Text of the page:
Three Starchitects for the Price of One at the Leeum
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The three buildings of the Leeum (designed by, from left, Rem Koolhaas, Mario Botta and Jean Nouvel) as glimpsed from between the legs of a Louise Bourgouise spider sculpture.

The curving bricks of Botta’s Museum 1 recall his signature style as well as his San Francisco Museum of Modern Art building as well as his BIS building in Basel, Switzerland.

Botta’s best bit, though, is the circular staircase at the heart of his rounded building around which the museum’s collection of centuries-old Korean artifacts is displayed. The white walls and cutaways give the sense of winding further and further back in time as you progress through the exhibitions.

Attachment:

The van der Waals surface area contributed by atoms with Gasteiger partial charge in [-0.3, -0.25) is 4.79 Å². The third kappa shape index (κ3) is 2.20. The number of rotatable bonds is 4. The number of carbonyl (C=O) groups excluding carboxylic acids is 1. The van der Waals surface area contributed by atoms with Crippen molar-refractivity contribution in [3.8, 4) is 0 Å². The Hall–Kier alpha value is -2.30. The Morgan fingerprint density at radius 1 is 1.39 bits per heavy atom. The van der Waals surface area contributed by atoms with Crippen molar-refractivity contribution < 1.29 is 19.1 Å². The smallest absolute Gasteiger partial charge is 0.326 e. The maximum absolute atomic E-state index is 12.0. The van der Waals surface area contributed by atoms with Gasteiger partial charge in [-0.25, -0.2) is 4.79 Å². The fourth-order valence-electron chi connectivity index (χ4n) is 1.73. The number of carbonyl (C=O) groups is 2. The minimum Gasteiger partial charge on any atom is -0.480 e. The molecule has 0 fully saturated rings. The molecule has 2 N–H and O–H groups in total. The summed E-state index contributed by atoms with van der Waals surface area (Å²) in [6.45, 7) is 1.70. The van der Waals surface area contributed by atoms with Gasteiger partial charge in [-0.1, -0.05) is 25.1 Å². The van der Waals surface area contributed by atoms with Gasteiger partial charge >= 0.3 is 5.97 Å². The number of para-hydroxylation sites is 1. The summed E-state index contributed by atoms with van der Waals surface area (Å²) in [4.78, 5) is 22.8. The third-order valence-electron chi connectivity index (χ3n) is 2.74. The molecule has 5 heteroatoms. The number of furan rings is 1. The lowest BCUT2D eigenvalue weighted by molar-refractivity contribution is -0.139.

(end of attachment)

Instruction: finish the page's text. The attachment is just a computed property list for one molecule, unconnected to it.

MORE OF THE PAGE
Jean Nouvel’s Museum 2 is all dark metal and sharp angles here as his contribution houses the contemporary art from both Korea and abroad. Visible only through the galleries, as they are blocked off from intrepid visitors wishing to investigate the perimeter of the building, are small, secluded rock and fern gardens buffered by high gabion walls.

Rem rounds out the trio with his entryway, Blackbox, and Samsung Child Education and Culture Center. The long banks of glass windows are by far the most inviting of the three buildings, though the rougher, more industrial interiors offer a nice break with the pristine gallery space.

Though none of these three buildings is entirely groundbreaking, not unlike the Leeum itself, each is a decent representation of each architect’s work and seeing them together presents simultaneously a nice contrast of styles within the broader framework of cutting edge architecture.  Call it the Traveling Wilburys of museum design.  Architecture tourists will want to check the Leeum off their lists, but remember that Seoul’s architecture scene offers much higher highs.

Architect: Rem Koolhaas
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